The development of current forms of monotheistic religion from earlier stages of non-monotheistic religion is approximately equally understood. If Christianity is "human" and pre-Christian pagan beliefs are animals we understand the evolution of religion about as well as we do humans.

Religious texts are absolutely human creations and are loaded with inconsistencies and clearly human based errors.

We know religion and faith provided tremendous selective advantages for human beings early on, and serve as a replacement for foreground instincts.

We know belief in god and super natural is a brain function that can be measured and sometimes even reproduced in labs.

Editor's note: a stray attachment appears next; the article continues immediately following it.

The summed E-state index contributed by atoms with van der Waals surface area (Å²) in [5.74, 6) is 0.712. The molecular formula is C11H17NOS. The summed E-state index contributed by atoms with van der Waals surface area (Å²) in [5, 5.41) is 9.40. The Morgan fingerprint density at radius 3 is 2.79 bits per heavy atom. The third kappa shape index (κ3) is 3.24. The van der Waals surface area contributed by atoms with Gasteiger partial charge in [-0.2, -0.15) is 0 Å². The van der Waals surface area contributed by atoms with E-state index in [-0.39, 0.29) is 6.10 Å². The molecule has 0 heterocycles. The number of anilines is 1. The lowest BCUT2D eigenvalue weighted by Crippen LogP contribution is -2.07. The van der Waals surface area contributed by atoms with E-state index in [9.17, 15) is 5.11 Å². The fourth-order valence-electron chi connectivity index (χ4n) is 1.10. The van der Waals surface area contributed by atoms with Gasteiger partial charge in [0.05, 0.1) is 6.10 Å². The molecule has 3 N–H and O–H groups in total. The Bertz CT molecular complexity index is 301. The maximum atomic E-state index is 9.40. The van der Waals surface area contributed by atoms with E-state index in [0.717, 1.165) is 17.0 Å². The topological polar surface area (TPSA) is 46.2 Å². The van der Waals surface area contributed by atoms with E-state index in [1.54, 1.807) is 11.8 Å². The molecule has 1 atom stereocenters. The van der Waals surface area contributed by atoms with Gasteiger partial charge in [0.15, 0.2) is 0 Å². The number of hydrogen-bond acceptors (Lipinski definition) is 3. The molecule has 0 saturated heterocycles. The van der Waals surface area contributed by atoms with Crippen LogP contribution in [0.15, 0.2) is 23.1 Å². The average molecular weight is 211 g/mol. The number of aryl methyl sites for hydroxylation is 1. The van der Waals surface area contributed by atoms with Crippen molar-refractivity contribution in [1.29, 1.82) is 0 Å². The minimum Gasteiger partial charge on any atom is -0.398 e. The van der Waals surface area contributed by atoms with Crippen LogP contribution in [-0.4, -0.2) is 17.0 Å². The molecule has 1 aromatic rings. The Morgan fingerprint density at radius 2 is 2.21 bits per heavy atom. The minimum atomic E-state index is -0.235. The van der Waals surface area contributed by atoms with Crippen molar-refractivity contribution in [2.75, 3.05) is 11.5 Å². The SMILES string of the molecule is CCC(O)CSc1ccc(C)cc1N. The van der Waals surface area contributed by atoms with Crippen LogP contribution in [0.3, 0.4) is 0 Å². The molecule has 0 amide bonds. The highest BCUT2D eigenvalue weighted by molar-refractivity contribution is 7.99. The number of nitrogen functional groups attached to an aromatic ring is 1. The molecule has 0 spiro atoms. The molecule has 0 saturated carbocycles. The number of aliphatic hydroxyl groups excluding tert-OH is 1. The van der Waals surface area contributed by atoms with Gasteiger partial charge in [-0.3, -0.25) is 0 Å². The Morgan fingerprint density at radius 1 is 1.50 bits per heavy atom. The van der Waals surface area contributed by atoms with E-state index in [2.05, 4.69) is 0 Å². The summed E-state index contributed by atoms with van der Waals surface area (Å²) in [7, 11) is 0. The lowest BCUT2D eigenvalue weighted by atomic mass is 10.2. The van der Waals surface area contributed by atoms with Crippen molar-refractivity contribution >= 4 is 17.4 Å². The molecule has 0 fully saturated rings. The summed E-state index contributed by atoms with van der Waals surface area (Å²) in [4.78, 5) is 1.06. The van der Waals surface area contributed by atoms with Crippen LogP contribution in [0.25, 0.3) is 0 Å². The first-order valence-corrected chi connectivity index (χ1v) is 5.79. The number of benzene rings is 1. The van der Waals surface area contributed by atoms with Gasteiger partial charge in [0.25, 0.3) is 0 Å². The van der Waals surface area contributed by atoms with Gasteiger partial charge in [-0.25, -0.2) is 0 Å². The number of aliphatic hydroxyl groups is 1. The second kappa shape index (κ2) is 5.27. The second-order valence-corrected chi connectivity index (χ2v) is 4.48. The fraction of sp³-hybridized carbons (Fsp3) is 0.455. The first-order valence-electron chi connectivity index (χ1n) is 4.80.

Personally, I think some humans will always be religious as our evolution has dictated, but this type of research isn't going to do anything negatively to it, and any assumption it will comes directly from someone who wants to believe in it. Get out of here with that shit. No god, no Lord shall live.

That debate was fantastic. Watch it or die a poser.

I think that religion appears when you can overcome your basic needs (like food) and serves as a guide for living for those that can't be fully concentrated and live up to their ideals, because without a strong spiritual guide people will fall into conformity.


"You wouldn't logically think so, but it happens doesn't it?"

Well it is a thing that mostly ruins religion, because turds always go "lol u lied zeus doesnt move winds etc" without ever realizing what is the purpose of religion. Now there is a question: what shall religion look like without ever having a chance to fall into the trap like this?